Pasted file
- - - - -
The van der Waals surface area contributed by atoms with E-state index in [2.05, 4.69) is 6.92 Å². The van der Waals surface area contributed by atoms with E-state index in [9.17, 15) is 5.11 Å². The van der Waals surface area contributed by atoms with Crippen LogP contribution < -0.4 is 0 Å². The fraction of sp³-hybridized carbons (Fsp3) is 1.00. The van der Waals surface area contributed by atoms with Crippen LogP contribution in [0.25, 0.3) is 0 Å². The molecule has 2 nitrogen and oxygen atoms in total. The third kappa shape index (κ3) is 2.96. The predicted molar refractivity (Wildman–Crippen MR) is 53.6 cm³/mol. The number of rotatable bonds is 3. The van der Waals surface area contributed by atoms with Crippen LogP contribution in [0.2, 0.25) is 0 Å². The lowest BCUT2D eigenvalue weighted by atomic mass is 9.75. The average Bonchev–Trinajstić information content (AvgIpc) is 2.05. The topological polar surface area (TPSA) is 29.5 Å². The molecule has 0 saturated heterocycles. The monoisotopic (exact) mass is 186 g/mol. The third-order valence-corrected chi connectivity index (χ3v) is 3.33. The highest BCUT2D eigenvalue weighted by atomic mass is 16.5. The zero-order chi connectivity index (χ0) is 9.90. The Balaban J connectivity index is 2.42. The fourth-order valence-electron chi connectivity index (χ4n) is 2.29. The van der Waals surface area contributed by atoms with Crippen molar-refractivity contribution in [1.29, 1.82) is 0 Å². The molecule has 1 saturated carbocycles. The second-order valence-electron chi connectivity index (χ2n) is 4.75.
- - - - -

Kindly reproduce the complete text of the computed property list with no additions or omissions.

The van der Waals surface area contributed by atoms with E-state index in [2.05, 4.69) is 6.92 Å². The van der Waals surface area contributed by atoms with E-state index in [9.17, 15) is 5.11 Å². The van der Waals surface area contributed by atoms with Crippen LogP contribution < -0.4 is 0 Å². The fraction of sp³-hybridized carbons (Fsp3) is 1.00. The van der Waals surface area contributed by atoms with Crippen LogP contribution in [0.25, 0.3) is 0 Å². The molecule has 2 nitrogen and oxygen atoms in total. The third kappa shape index (κ3) is 2.96. The predicted molar refractivity (Wildman–Crippen MR) is 53.6 cm³/mol. The number of rotatable bonds is 3. The van der Waals surface area contributed by atoms with Crippen LogP contribution in [0.2, 0.25) is 0 Å². The lowest BCUT2D eigenvalue weighted by atomic mass is 9.75. The average Bonchev–Trinajstić information content (AvgIpc) is 2.05. The topological polar surface area (TPSA) is 29.5 Å². The molecule has 0 saturated heterocycles. The monoisotopic (exact) mass is 186 g/mol. The third-order valence-corrected chi connectivity index (χ3v) is 3.33. The highest BCUT2D eigenvalue weighted by atomic mass is 16.5. The zero-order chi connectivity index (χ0) is 9.90. The Balaban J connectivity index is 2.42. The fourth-order valence-electron chi connectivity index (χ4n) is 2.29. The van der Waals surface area contributed by atoms with Crippen molar-refractivity contribution in [1.29, 1.82) is 0 Å². The molecule has 1 saturated carbocycles. The second-order valence-electron chi connectivity index (χ2n) is 4.75.